Submitted by BillB on no date available
MuntinsA few definitions before starting:
- muntin : The divider between glass panes
- grille : The collection of muntins, the resulting grid, within a window.
- sash : A double hung window is made of two separate windows, each called a sash.
- lite : The glass area between the muntins.
- pane : A piece of glass.
I still have this question: Are the words lite and pane interchangeable? These days most windows are made of one sheet of glass, (forget about insulated glass for now), and the grille is applied to the surface, giving the illusion that the window is made of separate pieces of glass. You can get "authentic divided lites", but they cost more. So, maybe a lite is a fake pane and a pane is truely a piece of glass? Anyway, I'll leave it at that.
Many of Frank Lloyd Wright's houses have a horizontal feel, a hint of which exists in our post WWII ranch. Not to elevate our shoe box of a house to the realm of architecture, I can't help notice that horizontal elements, the siding, gutters, low pitched roof, dominate over the vertical. The windows added to the effect too: Each sash of our original double hungs were made of two sparate panes, a configuration referred to as one over one, with a single horizontal divider.
For a bedroom remodel, I ordered two Marvin Double Hungs, but I was told I couldn't get a "one over one" lite configuration. So, stupidly, regretfully, I choose a "three over two" lite configuration. Once I got the windows in, I didn't think the 3 over 2 look was right for the house because the vertical elements in the grille conflicted with the horizontal lines of the siding boards. Luckily though, I had cheaped out and got the removeable grilles, so I just didn't use them. By the way, removeable grilles look terrible from the outside, so unless money is real tight, get the fixed ones.
The offending window
Remodeling moved on to other rooms and somehow I ended up at another window dealer where I was told "I could get whatever I wanted" when ordering Marvins, including a one over one configuration. So other than the first two windows I bought, we kept to the original look. Finally the remodleing was done and I had time to fix the two offending, unmatched, windows. However, I'd lost the opportunity to opt for a fairly important feature. When you order an insulated, double paned window, you can specify that spacer bars be placed between the panes during manufacturing to exactly match the grille configuration. The illusion of authentic divided lites depends on the spacer bars. One thing I can't figure out though, is why the manufacturers don't make this spacer bar out of something better looking than a piece of metal, which diminishes the illusion.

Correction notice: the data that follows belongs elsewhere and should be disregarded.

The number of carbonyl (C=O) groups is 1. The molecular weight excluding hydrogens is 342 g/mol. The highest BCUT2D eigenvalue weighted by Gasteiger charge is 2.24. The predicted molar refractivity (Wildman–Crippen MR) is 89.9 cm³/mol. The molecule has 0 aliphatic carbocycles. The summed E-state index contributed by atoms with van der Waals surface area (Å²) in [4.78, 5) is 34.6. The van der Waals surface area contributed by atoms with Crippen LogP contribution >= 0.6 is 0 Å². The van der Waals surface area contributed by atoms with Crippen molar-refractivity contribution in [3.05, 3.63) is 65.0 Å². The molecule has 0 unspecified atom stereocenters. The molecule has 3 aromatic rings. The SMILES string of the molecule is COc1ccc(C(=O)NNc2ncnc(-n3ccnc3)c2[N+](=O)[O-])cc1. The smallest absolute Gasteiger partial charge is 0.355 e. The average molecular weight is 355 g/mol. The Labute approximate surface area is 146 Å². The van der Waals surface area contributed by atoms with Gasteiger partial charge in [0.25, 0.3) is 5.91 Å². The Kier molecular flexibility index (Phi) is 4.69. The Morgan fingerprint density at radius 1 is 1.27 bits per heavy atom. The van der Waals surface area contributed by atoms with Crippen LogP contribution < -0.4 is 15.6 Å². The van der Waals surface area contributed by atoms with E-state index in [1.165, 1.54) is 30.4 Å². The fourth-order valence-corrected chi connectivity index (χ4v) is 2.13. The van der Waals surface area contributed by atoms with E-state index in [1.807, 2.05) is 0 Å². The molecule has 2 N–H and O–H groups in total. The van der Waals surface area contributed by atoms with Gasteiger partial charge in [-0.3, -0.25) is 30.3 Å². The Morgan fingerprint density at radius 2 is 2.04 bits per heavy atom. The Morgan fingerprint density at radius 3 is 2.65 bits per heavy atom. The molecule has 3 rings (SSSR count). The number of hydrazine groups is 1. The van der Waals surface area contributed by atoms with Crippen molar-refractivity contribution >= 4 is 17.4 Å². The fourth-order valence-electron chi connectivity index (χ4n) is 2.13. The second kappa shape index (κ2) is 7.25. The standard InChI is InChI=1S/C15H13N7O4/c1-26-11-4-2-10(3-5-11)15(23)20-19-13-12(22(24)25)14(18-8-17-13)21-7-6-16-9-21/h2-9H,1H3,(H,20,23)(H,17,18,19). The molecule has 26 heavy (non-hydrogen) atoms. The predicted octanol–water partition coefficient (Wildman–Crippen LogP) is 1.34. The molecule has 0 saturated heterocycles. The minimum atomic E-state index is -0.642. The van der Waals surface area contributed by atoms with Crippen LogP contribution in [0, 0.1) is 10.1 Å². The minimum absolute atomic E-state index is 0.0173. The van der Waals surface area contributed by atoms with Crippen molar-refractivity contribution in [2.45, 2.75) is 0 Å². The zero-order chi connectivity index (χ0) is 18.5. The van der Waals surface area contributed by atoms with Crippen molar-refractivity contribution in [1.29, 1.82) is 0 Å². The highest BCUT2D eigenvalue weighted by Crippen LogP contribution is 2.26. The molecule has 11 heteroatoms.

An inpact of authentic divided lites with double pane glass is that the muntins have to be wider, about 1 1/4", to hide the sealed edge of the glass. If you get one piece of dual-pane glass and simulated divided lites with a spacer, you can get a narrower muntin, about 7/8". I suppose without a spacer to hide the muntin could as narrow as you like.
That's the story as I write; at least you know to ask the question when designing your window.
Muntins are available over the web, for a reasonable price, but all I wanted was a single horozontal divider in each sash so I made my own. If I'd wanted a more complicated grille, like a 3 over 2, or anything but the single piece, I'd just order it. http://www.bigbluewindow.com/ is one site I thought was well done, though they didn't offer the option of a profiled cut on the muntin end that butts to the window frame, a serious ommision if you ask me. If you Google "muntins window grilles", you'll get a bunch of hits.
Making the Muntins
Using a bit with a roller, rout the design on both edges of a board. The thickness of the board must match the desired width of the muntins. I really wanted my muntins to be 7/8" wide to match the other windows but the board I used was a little shy of that; not enough to show once they were installed.
Then at the table saw, rip the routed edges off at the thickness you want. If you need more pieces, repeat.
The ends of the muntins need to conform to the window frame profile, which may differ inside and out. The inside profile I needed to match was a quarter oval, 1/2" radius in one direction and 3/8" in the other and the outside was a simple 45 degree bevel.
Fixing the Muntins to the Glass
I used 3 pieces of strong, double-sided tape, about 2 inches long each, for each muntin. A piece at each end and one in the middle, which is strong enough that I can use the muntin to open and close the sash. Cleaning might be a bit of an issue however. The tape keeps the muntin about 1/16" from the glass, so to clean under the muntin, I have to use a thin cloth wrapped around a thin putty knife. It works but it's a pain. I could have used a full length of tape to eliminate the space, but I worried that on the outside, rain would absorb into the tape and keep the muntin wet and cause rot. I did prime and paint the muntins before sticking them on, but that will weather away eventually. We'll see how well these hold up. Maybe I should have used the full length of tape.
Now they match